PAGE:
Best-selling author Thomas Corley found some curious data in his 5-year study of wealthy people.
He found that:
- 76% of the wealthy engaged in 30 minutes or more of aerobic activity four days a week. 77% of the poor did not.
- 70% of the wealthy ate less than 300 junk food calories a day vs. 3% for poor people.
- Only 13% of the wealthy got drunk in the past 30 days vs. 60% of poor people.
- 89% of the wealthy slept on average 7 hours a night. 53% of the poor people did not get 7 hours of sleep a night.
- 75% of the wealthy avoided fast food restaurants while 69% of the poor ate 3 or more times a week at fast food restaurants.
He then did extensive research to see if these good daily health habits of the wealthy somehow increased cognitive ability, contributing to their success in life.
What he discovered was that many of these daily habits actually increased brain mass and brain function.
In short, these good daily health habits were what made the wealthy smarter, which enabled them to realise financial success in life.
Good brain health habits came first and financial success eventually followed.
Specifically, I found four good daily health habits that improve brain function.
20 – 30 minutes of aerobic exercise every day has been proven to stimulate the growth of axon branches on each neuron.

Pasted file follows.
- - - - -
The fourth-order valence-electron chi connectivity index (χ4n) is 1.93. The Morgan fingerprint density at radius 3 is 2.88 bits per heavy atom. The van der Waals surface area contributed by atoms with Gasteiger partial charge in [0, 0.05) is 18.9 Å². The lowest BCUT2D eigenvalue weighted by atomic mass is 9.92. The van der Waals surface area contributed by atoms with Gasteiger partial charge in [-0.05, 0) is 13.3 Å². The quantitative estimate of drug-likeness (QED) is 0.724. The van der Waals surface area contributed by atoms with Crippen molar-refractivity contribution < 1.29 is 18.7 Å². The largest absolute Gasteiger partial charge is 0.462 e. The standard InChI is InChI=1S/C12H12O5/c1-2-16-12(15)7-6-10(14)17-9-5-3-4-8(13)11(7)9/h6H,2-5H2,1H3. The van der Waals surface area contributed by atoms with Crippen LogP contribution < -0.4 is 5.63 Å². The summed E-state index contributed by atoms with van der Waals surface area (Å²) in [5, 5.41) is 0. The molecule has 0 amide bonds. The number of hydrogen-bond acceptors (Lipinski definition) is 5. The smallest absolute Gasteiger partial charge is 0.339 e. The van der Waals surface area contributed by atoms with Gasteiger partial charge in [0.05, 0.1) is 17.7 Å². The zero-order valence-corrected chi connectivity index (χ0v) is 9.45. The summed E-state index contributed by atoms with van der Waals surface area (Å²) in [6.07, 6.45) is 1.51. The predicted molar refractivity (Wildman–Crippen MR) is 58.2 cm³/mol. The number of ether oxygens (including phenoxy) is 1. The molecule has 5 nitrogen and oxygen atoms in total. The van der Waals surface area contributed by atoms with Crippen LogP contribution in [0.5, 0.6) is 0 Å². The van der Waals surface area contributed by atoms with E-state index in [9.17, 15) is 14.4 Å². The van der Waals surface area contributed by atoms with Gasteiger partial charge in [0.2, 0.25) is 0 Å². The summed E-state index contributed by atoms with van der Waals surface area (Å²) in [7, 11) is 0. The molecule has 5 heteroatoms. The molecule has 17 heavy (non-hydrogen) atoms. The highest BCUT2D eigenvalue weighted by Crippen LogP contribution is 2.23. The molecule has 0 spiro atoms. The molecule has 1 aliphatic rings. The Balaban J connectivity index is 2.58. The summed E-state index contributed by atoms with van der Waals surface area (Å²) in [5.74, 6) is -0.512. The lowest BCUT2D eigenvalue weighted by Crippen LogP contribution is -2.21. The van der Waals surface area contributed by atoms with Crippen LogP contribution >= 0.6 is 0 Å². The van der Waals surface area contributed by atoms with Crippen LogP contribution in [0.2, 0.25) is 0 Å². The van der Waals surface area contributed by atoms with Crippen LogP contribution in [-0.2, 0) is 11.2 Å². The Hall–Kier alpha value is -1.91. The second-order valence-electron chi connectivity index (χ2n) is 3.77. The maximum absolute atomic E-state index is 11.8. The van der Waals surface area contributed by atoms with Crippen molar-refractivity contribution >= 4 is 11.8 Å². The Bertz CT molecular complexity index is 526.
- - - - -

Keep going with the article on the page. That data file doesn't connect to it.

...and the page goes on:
The more we exercise, the more oxygen we take in and the more free radicals are soaked up by this oxygen sponge process.
Since the brain uses 20% of our oxygen reserves, increased oxygen flow into the brain soaks up more free radicals inside the brain, making it cleaner and healthier.
By making aerobic exercise a daily habit, you are keeping your brain alive and healthy.
The average adult sleeps 7 1/2 hours a night in five 90-minute sleep cycles.
Five complete sleep cycles a night is optimal. Completing less than four sleep cycles a night negatively affects our health.
Completing at least four sleep cycles the night after learning a new skill or the night after studying for a test locks in the new skill or study material.
If we get less than four complete 90-minute sleep cycles the night after learning a new skill or the night after studying for a test, it is as if we did not practice the skill or did not study at all because it never fully gets transferred to long-term memory.
Junk food and processed food increase the amount of free radicals in our bodies.
Too many free radicals in our blood will damage brain cells.
Alcohol is filtered through the liver.
The liver can only filter about two ounces of alcohol an hour.
When alcohol consumption exceeds this amount, it seeps into our blood which then flows to our brain, damaging the dendrites that are part of each brain cell.
When dendrites are damaged, it stops neurons (brain cells) from firing and communicating with other neurons.
This can and does lead to memory loss and may contribute to depression and other mental health problems.
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